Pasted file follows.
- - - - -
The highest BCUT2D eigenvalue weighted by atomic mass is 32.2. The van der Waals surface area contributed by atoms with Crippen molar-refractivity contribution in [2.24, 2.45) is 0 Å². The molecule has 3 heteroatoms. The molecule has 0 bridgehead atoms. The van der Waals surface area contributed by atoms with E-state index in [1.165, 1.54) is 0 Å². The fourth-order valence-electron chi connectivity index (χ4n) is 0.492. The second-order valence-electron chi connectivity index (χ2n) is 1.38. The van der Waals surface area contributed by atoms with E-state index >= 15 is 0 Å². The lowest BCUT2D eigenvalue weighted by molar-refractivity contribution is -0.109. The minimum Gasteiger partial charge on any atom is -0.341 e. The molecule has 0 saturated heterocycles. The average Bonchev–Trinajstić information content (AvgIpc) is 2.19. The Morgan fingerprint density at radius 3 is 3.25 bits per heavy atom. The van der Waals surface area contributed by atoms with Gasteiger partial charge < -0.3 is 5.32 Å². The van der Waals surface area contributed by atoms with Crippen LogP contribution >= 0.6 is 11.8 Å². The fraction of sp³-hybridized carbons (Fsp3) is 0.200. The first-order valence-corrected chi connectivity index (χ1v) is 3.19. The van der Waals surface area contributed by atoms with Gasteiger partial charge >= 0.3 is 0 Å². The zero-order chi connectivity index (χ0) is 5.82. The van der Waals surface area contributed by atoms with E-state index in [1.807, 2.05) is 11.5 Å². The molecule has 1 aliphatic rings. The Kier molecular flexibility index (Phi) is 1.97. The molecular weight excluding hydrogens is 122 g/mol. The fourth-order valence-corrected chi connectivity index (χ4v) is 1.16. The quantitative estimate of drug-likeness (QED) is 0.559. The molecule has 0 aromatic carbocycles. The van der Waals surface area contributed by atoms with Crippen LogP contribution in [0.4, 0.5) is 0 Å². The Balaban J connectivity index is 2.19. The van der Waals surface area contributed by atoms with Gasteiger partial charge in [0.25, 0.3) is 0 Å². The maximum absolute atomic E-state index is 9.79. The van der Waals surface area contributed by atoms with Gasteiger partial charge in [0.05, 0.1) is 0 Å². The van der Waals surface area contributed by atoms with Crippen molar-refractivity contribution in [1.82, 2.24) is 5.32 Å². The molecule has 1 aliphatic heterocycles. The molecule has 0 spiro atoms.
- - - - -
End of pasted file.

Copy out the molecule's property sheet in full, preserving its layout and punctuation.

The highest BCUT2D eigenvalue weighted by atomic mass is 32.2. The van der Waals surface area contributed by atoms with Crippen molar-refractivity contribution in [2.24, 2.45) is 0 Å². The molecule has 3 heteroatoms. The molecule has 0 bridgehead atoms. The van der Waals surface area contributed by atoms with E-state index in [1.165, 1.54) is 0 Å². The fourth-order valence-electron chi connectivity index (χ4n) is 0.492. The second-order valence-electron chi connectivity index (χ2n) is 1.38. The van der Waals surface area contributed by atoms with E-state index >= 15 is 0 Å². The lowest BCUT2D eigenvalue weighted by molar-refractivity contribution is -0.109. The minimum Gasteiger partial charge on any atom is -0.341 e. The molecule has 0 saturated heterocycles. The average Bonchev–Trinajstić information content (AvgIpc) is 2.19. The Morgan fingerprint density at radius 3 is 3.25 bits per heavy atom. The van der Waals surface area contributed by atoms with Gasteiger partial charge < -0.3 is 5.32 Å². The van der Waals surface area contributed by atoms with Crippen LogP contribution >= 0.6 is 11.8 Å². The fraction of sp³-hybridized carbons (Fsp3) is 0.200. The first-order valence-corrected chi connectivity index (χ1v) is 3.19. The van der Waals surface area contributed by atoms with Gasteiger partial charge >= 0.3 is 0 Å². The zero-order chi connectivity index (χ0) is 5.82. The van der Waals surface area contributed by atoms with E-state index in [1.807, 2.05) is 11.5 Å². The molecule has 1 aliphatic rings. The Kier molecular flexibility index (Phi) is 1.97. The molecular weight excluding hydrogens is 122 g/mol. The fourth-order valence-corrected chi connectivity index (χ4v) is 1.16. The quantitative estimate of drug-likeness (QED) is 0.559. The molecule has 0 aromatic carbocycles. The van der Waals surface area contributed by atoms with Crippen LogP contribution in [0.4, 0.5) is 0 Å². The Balaban J connectivity index is 2.19. The van der Waals surface area contributed by atoms with Gasteiger partial charge in [0.25, 0.3) is 0 Å². The maximum absolute atomic E-state index is 9.79. The van der Waals surface area contributed by atoms with Gasteiger partial charge in [0.05, 0.1) is 0 Å². The van der Waals surface area contributed by atoms with Crippen molar-refractivity contribution in [1.82, 2.24) is 5.32 Å². The molecule has 1 aliphatic heterocycles. The molecule has 0 spiro atoms.